Two items relevant to long COVID

One of the tricky issues in studying in long COVID is: how widely do researchers cast their net? Initial reports acknowledged that people who were hospitalized and in intensive care may take a while to get back on their feet. But the number of people who had SARS-CoV-2 infections and were NOT hospitalized, yet experienced lingering symptoms, may be greater. A recent report from the United Kingdom, published in PLOS Medicine, studied more than Read more

All your environmental chemicals belong in the exposome

Emory team wanted to develop a standard low-volume approach that would avoid multiple processing steps, which can lead to loss of material, variable recovery, and the potential for Read more

Signature of success for an HIV vaccine?

Efforts to produce a vaccine against HIV/AIDS have been sustained for more than a decade by a single, modest success: the RV144 clinical trial in Thailand, whose results were reported in 2009. Now Emory, Harvard and Case Western Reserve scientists have identified a gene activity signature that may explain why the vaccine regimen in the RV144 study was protective in some individuals, while other HIV vaccine studies were not successful. The researchers think that this signature, Read more

Center for Systems Imaging

Seeing the value: prostate cancer imaging agent developed at Winship

A study from Winship Cancer Institute of Emory University has the potential to change how patients whose prostate cancer recurs after prostatectomy are treated. The study was featured in both the plenary session and press program of the American Society for Radiation Oncology (ASTRO) Annual Meeting on Monday, October 26.

The Emory Molecular Prostate Imaging for Radiotherapy Enhancement, or EMPIRE-1 trial (NCT01666808), is the first randomized trial of men with prostate cancer with recurring cancer to show that treatment based on advanced molecular imaging can improve disease-free survival rates. The molecular imaging used in the study, the radiotracer fluciclovine (18F) PET, was invented and developed at Emory and Winship.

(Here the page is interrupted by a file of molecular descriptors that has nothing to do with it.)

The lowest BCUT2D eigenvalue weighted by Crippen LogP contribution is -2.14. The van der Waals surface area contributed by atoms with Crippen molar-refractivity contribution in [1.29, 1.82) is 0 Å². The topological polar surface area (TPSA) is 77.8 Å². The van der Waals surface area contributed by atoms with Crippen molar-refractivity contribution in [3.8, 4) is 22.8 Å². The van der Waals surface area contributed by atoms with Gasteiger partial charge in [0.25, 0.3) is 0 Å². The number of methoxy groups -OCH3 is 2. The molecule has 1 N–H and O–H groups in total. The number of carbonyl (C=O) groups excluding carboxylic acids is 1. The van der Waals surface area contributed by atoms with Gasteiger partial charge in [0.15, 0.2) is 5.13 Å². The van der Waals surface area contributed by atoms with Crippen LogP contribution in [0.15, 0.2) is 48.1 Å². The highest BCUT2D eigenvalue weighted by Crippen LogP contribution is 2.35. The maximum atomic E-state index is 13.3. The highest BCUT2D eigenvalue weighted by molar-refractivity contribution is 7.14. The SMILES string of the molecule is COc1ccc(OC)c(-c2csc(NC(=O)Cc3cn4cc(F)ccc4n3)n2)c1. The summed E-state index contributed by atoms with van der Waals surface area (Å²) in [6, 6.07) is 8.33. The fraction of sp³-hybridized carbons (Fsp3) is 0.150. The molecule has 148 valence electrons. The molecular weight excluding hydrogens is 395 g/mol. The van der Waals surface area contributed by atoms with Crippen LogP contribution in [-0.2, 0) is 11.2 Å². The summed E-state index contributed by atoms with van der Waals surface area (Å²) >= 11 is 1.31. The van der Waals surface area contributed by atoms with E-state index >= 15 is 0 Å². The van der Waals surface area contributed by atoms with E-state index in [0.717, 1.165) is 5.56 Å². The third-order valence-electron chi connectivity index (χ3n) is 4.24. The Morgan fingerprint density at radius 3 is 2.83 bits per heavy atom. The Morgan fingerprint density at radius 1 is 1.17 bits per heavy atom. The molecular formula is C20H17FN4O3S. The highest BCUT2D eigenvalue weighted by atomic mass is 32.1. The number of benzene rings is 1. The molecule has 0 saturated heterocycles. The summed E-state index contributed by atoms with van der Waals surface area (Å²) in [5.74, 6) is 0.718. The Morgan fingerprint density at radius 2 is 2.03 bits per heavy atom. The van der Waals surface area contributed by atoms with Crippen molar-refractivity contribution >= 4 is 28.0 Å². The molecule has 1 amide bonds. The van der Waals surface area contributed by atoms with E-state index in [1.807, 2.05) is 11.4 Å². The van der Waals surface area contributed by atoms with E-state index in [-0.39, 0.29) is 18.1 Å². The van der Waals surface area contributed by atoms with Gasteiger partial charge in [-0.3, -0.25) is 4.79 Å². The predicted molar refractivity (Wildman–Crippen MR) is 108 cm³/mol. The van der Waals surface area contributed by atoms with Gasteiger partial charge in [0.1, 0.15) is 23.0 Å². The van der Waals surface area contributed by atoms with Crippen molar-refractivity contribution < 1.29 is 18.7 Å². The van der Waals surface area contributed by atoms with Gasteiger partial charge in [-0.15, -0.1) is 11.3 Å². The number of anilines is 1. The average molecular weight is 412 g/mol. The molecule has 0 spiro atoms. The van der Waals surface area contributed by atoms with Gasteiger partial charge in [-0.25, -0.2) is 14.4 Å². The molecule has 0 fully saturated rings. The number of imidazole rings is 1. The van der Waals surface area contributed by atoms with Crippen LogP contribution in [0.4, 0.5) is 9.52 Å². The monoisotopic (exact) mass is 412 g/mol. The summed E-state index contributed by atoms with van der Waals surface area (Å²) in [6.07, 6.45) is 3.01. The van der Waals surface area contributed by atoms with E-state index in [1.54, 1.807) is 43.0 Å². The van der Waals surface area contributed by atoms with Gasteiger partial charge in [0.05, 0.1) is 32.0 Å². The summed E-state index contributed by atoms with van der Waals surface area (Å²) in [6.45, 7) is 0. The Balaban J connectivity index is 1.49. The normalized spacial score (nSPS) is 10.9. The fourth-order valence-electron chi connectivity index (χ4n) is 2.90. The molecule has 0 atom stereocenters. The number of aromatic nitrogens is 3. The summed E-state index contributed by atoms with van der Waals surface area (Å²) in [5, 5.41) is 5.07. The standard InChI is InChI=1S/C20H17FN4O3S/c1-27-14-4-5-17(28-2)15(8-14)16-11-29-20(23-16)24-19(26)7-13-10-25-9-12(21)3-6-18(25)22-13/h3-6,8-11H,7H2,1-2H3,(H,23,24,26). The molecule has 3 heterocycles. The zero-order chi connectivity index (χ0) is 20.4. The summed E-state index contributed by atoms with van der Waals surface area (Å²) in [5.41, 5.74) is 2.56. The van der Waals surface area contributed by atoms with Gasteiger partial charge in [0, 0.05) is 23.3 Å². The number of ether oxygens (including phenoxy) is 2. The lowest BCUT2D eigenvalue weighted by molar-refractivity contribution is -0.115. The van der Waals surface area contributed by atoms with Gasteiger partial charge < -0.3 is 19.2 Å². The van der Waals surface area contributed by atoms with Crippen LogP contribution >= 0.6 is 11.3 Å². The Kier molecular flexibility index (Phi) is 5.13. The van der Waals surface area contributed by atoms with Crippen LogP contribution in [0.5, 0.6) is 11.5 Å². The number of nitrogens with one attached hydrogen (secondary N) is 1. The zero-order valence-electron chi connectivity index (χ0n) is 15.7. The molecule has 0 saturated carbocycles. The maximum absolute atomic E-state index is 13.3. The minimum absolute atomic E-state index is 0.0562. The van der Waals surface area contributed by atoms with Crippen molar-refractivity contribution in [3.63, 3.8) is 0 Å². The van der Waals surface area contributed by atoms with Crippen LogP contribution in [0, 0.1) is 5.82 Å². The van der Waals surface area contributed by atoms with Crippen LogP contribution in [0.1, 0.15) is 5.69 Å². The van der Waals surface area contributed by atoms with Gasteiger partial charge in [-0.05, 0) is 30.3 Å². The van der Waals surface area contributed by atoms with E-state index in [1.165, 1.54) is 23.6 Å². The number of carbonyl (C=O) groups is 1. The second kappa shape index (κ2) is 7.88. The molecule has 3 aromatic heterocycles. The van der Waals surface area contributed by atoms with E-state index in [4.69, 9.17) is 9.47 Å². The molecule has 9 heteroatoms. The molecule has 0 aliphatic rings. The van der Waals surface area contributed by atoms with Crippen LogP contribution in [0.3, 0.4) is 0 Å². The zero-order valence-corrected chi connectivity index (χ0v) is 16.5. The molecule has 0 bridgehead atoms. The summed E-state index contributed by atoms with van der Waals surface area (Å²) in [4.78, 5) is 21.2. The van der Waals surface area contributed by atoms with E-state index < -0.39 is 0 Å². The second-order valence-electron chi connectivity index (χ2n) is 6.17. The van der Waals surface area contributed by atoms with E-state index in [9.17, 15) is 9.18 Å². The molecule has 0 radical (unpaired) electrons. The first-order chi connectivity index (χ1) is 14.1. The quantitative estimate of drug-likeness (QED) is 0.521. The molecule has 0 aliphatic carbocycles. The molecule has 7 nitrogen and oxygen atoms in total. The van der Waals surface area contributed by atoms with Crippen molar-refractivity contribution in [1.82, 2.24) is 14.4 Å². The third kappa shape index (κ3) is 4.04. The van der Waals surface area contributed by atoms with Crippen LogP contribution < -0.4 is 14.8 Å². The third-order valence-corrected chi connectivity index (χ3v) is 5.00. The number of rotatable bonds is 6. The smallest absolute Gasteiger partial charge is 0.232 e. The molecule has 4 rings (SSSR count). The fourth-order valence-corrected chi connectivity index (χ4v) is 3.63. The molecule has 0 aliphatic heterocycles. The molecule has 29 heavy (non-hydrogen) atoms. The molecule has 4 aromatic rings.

The phase II/III trial was led by Winship radiation oncologist and prostate cancer specialist Ashesh B. Jani, MD, MSEE, FASTRO, and Winship nuclear radiology specialist David M. Schuster, MD, FACR. The trial enrolled 165 patients whose cancer recurred after having undergone prostatectomies. One group received radiation therapy based on conventional imaging. The other group received treatment that was finalized based on imaging with the fluciclovine PET radiotracer. Those whose treatment was adjusted according to the results of the advanced molecular imaging showed an improvement in the cancer control end point.

“At three years, the group getting treatment guided by PET fluciclovine had a 12 percent better cancer control rate, and this persisted at four years as well, with a 24% improvement,” says Jani. “We think the improvement was seen because the novel PET allowed for better selection of patients for radiation, better treatment decisions, and better radiation target design.”

Fluciclovine PET imaging has been getting some attention in the urology/prostate cancer world.

More details here.

Posted on by Quinn Eastman in Cancer Leave a comment

FDA approves Emory-developed cancer imaging probe

A cancer imaging agent that was originally developed at Emory was approved on Friday, May 27 by the U.S. Food and Drug Administration.

Axumin, a PET (positron emission tomography) imaging agent, is indicated for diagnosis of recurrent prostate cancer in men who have elevated PSA levels after previous treatment. Axumin, now being commercialized by UK-based Blue Earth Diagnostics, is also known as 18F-fluciclovine or FACBC (an abbreviation for anti-1-amino-3-[18F]fluorocyclobutane-1- carboxylic acid).